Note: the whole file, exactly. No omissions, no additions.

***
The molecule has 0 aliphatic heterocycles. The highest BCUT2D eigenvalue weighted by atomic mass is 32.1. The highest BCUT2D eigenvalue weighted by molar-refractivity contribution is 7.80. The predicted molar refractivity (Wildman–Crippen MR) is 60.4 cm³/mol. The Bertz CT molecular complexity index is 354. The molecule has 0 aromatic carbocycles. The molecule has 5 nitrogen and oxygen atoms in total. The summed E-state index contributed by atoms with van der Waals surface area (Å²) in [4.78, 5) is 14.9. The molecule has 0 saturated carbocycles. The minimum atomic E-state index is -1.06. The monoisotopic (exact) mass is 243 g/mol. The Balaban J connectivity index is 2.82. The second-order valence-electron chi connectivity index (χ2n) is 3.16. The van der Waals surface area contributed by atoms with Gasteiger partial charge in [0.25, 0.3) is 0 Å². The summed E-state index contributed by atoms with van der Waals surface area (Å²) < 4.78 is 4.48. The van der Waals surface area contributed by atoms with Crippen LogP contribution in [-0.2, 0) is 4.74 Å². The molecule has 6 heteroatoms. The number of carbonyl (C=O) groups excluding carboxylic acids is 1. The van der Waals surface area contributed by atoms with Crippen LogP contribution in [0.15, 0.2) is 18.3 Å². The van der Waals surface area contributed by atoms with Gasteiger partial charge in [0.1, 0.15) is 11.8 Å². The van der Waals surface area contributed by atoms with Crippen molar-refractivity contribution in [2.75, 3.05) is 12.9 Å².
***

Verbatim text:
The molecule has 0 aliphatic heterocycles. The highest BCUT2D eigenvalue weighted by atomic mass is 32.1. The highest BCUT2D eigenvalue weighted by molar-refractivity contribution is 7.80. The predicted molar refractivity (Wildman–Crippen MR) is 60.4 cm³/mol. The Bertz CT molecular complexity index is 354. The molecule has 0 aromatic carbocycles. The molecule has 5 nitrogen and oxygen atoms in total. The summed E-state index contributed by atoms with van der Waals surface area (Å²) in [4.78, 5) is 14.9. The molecule has 0 saturated carbocycles. The minimum atomic E-state index is -1.06. The monoisotopic (exact) mass is 243 g/mol. The Balaban J connectivity index is 2.82. The second-order valence-electron chi connectivity index (χ2n) is 3.16. The van der Waals surface area contributed by atoms with Gasteiger partial charge in [0.25, 0.3) is 0 Å². The summed E-state index contributed by atoms with van der Waals surface area (Å²) < 4.78 is 4.48. The van der Waals surface area contributed by atoms with Crippen LogP contribution in [-0.2, 0) is 4.74 Å². The molecule has 6 heteroatoms. The number of carbonyl (C=O) groups excluding carboxylic acids is 1. The van der Waals surface area contributed by atoms with Crippen LogP contribution in [0.15, 0.2) is 18.3 Å². The van der Waals surface area contributed by atoms with Gasteiger partial charge in [0.1, 0.15) is 11.8 Å². The van der Waals surface area contributed by atoms with Crippen molar-refractivity contribution in [2.75, 3.05) is 12.9 Å².